High intake of oily fish associated with lower risk of CNS demyelination

A group of scientists revealed that there may be a link between increased consumption of tinned fish and lower risk of multiple sclerosis (MS). The case-control study, published in the Journal of Nutrition & Intermediary Metabolism, revealed that taking tinned fish more often may lower risk of central nervous system demyelination (FCD).

The researchers wanted to find out if there is a relationship between fish consumption and the risk of developing FCD, a recognized sign of MS. They arrived at their conclusion through the following procedures:

  • The team looked at environmental risk factors for FCD by gathering dietary data through a Cancer Council Victoria food frequency questionnaire, which they distributed from 2003 to 2006.
  • Researchers then made use of conditional logistic regression models to find out if there is a link between consumption of grilled, fried and tinned fish and the risk of FCD.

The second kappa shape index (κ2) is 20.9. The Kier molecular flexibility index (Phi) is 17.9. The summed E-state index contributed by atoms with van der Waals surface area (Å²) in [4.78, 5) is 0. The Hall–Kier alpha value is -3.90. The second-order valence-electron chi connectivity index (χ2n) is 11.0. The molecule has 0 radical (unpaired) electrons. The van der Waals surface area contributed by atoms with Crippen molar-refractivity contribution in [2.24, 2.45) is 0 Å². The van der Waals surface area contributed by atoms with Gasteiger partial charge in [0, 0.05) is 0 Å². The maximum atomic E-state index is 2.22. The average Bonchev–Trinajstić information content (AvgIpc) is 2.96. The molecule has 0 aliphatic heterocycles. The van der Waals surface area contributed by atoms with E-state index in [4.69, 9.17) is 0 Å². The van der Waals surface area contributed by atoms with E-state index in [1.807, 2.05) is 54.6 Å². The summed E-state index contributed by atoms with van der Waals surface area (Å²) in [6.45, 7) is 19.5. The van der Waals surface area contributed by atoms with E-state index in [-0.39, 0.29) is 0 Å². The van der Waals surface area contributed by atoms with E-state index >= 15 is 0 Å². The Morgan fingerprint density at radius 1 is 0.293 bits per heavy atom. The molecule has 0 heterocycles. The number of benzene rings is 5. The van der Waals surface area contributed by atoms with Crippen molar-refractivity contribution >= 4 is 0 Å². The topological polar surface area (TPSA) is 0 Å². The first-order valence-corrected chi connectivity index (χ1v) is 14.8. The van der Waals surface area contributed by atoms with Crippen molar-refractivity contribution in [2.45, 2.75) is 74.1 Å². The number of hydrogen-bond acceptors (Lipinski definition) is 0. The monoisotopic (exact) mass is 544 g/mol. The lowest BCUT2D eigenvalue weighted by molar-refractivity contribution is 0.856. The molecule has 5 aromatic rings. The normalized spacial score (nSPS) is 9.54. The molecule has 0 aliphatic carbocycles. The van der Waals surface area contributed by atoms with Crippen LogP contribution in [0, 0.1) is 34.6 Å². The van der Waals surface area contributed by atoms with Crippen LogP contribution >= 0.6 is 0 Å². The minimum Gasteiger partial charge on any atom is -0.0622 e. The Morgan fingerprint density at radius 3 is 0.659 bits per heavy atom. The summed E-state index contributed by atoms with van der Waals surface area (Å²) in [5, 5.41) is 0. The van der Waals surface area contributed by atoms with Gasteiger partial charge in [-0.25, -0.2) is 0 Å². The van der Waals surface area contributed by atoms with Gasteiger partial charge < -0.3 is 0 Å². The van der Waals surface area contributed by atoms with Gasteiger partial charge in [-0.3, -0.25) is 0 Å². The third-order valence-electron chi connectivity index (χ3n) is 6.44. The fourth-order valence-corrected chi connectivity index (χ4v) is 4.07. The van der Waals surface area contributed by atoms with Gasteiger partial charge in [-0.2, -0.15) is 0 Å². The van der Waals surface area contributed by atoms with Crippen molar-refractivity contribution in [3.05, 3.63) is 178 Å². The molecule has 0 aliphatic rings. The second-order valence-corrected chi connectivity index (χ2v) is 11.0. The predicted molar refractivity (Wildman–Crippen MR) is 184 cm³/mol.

• Other factors like smoking, physical activity, body mass index (BMI), and education were considered as well.
  • The scientists discovered that since tinned fish is usually oily and rich in vitamin D and omega-3, it may benefit people with MS. Conversely, they also stated that since white fish have low vitamin D and omega-3 content, they may not have an association with FCD mitigation.

The evidence, however, remains inconclusive. This is why the scientists proposed future studies to explain whether the contents of oily fish and replacing them with other foods can lower the risk of FCD.

Journal Reference:

Black LJ, Sherriff JL, Zhao Y, Lucas RM. HIGHER TINNED FISH INTAKE ASSOCIATED WITH A LOWER RISK OF CNS DEMYELINATION. Journal of Nutrition & Intermediary Metabolism. June 2017;8:81–82. DOI: 10.1016/j.jnim.2017.04.078

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